Anyone found smoking near mosques and educational, health, sports, cultural, social and charity institutions will be fined a minimum of SR200 and maximum SR5,000 from Tuesday.
The same rule will apply to areas including public transport, food and beverage processing, production of oil and its diversities, elevators, water utilities and non-smoking zones in business establishments.
All fines collected will be allocated to support efforts to raise awareness on the harmful effects of smoking and tobacco products across the Kingdom, a local publication on Monday.
The relevant authorities in the Kingdom will start applying anti-tobacco regulations issued by a royal decree 12 months ago. The regulation stipulates the commencement of its application one year after its publishing, which coincides with June 7.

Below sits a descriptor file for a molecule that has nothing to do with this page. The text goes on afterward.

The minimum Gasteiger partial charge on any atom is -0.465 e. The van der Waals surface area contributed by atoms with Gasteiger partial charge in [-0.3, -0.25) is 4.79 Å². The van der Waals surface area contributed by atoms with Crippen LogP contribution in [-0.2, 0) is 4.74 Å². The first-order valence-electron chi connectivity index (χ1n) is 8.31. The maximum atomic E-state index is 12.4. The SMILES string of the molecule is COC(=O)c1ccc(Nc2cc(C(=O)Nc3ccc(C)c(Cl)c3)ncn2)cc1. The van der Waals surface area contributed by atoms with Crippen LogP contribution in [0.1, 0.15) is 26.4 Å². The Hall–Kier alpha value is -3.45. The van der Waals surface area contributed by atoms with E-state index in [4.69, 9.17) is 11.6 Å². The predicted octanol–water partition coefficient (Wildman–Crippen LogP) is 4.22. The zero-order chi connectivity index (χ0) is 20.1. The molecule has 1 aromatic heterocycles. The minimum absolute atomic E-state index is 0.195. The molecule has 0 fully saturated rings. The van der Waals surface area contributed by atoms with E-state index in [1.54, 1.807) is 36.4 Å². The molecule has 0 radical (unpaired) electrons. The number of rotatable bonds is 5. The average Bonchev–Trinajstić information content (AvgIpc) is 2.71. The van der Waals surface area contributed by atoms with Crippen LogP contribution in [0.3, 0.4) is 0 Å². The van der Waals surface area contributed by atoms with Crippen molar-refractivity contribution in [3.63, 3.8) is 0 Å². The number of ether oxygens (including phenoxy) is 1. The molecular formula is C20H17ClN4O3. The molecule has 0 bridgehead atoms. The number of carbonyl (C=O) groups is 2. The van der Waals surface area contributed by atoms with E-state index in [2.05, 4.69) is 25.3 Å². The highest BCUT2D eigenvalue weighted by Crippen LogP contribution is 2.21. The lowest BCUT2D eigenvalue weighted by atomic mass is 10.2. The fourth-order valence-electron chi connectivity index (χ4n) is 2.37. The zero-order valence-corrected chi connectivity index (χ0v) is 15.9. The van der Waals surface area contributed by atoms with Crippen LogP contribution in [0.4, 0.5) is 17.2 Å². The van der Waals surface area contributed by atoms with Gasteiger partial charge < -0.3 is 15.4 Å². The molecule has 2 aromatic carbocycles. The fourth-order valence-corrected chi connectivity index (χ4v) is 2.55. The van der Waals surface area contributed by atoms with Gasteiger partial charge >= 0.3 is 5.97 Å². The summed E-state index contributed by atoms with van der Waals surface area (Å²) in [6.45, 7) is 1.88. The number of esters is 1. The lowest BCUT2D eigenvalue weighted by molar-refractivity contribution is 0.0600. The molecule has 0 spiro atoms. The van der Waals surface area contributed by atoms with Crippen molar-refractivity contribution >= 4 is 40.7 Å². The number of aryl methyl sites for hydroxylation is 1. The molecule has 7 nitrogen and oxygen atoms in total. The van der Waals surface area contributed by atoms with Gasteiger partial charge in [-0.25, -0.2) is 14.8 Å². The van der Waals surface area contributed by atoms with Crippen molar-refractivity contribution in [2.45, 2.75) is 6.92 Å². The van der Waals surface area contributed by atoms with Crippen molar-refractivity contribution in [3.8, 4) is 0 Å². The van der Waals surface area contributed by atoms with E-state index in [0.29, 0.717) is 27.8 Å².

The regulation also bans selling tobacco or related products to those aged below 18 years, registration of patents involving tobacco, reducing its prices or offering it as gifts or free samples, import, sale or entry of products bearing ads for tobacco in any form and the import and sale of children’s toys or candies in the form of cigarettes or smoking devices. Failure to comply with these rules will mean fines up to SR20,000.
Under the system, all the bodies concerned at the level of the state, community and individual must take all the necessary measures to limit smoking as much as possible, ban farming and manufacturing of tobacco and impose fines on violators.
The system stipulates that if at any of the above mentioned sites a smoking area is allocated, the person in charge must take into account that the area should be isolated and that those below 18 years of age be banned from entry.
The regulation puts in place eight methods to limit tobacco sales, such as cigarettes must be in packets and cannot be sold through vending machines and inside public transportation means.
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